#  Evaluate a polynomial  Direct Substitution  Synthetic Substitution  Polynomial Division  Long Division  Synthetic Division  Remainder Theorem 

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 Evaluate a polynomial  Direct Substitution  Synthetic Substitution  Polynomial Division  Long Division  Synthetic Division  Remainder Theorem  Factor Theorem

 If a polynomial is divided by x-k, then the remainder r = f(k).

 Polynomial f(x) has a factor x – k, if and only if f(k) = 0.  In other words…  If r is 0, then x-k is a factor of f(x)  If x-k is a factor, then k is a zero (root) of f(x).

 3 is a zero of f(x).  f(3) = 0  3 is an x ‑ intercept of the graph of f(x).  ( x ‑ 3) is a factor of f(x).  f(x) divided by (x ‑ 3) has a remainder of 0.  3 is a root of f(x)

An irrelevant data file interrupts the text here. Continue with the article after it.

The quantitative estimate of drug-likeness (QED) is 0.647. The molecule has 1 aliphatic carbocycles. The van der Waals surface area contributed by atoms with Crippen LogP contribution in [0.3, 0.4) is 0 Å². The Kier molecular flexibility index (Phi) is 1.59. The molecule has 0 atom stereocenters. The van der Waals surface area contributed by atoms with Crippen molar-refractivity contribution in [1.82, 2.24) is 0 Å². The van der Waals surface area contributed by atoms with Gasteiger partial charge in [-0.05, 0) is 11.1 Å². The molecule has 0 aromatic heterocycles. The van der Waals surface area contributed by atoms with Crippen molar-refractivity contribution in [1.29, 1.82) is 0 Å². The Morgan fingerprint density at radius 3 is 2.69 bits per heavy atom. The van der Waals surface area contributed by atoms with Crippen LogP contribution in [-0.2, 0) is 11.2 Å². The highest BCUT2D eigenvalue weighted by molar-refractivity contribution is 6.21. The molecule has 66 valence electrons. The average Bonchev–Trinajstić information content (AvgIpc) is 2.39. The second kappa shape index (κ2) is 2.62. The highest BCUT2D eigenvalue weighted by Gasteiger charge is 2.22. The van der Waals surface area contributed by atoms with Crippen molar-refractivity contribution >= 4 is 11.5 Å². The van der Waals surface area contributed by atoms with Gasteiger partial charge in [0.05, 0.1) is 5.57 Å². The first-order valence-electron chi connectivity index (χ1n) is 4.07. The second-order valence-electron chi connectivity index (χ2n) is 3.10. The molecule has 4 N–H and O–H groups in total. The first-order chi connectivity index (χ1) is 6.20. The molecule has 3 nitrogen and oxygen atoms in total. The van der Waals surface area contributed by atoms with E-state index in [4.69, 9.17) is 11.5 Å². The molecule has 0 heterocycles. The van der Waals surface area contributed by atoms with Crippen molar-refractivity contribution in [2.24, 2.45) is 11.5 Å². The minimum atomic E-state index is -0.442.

 The profit P (in millions of dollars) for a T-shirt manufacturer can be modeled by P = -x 3 + 4x 2 + x where x is the # of t-shirts produced (in millions). Currently the company produces 4 million t-shirts and makes a profit of 4 million. What lesser number of t-shirts could the company produce and still make the same profit?

 If f(x) = a n x n + …+ a 1 x + a o has integer coefficients, then every rational zero of f(x) has the following form:

 Every polynomial of degree n where n>0, has at least one zero, where a zero may be a complex number (a + bi).  Corollary:  Every polynomial of degree n where n>0, has exactly n zeros, including multiplicities.

Complex Conjugates Theorem  If f is a polynomial function with real coefficients, and a + bi is an imaginary zero of f, then a – bi is also a zero. Irrational Conjugates Theorem  Suppose f is a polynomial function with rational coefficients and a and b are rational numbers such that √b is irrational. If a +√b is a zero, then a –√b is also a rational zero of f.

 If f(x) is a polynomial if degree n where n>0, then the equation f(x) = 0 has exactly n solutions provided each solution repeated twice is counted as two solutions, each solution repeated three time is counted as three solutions…

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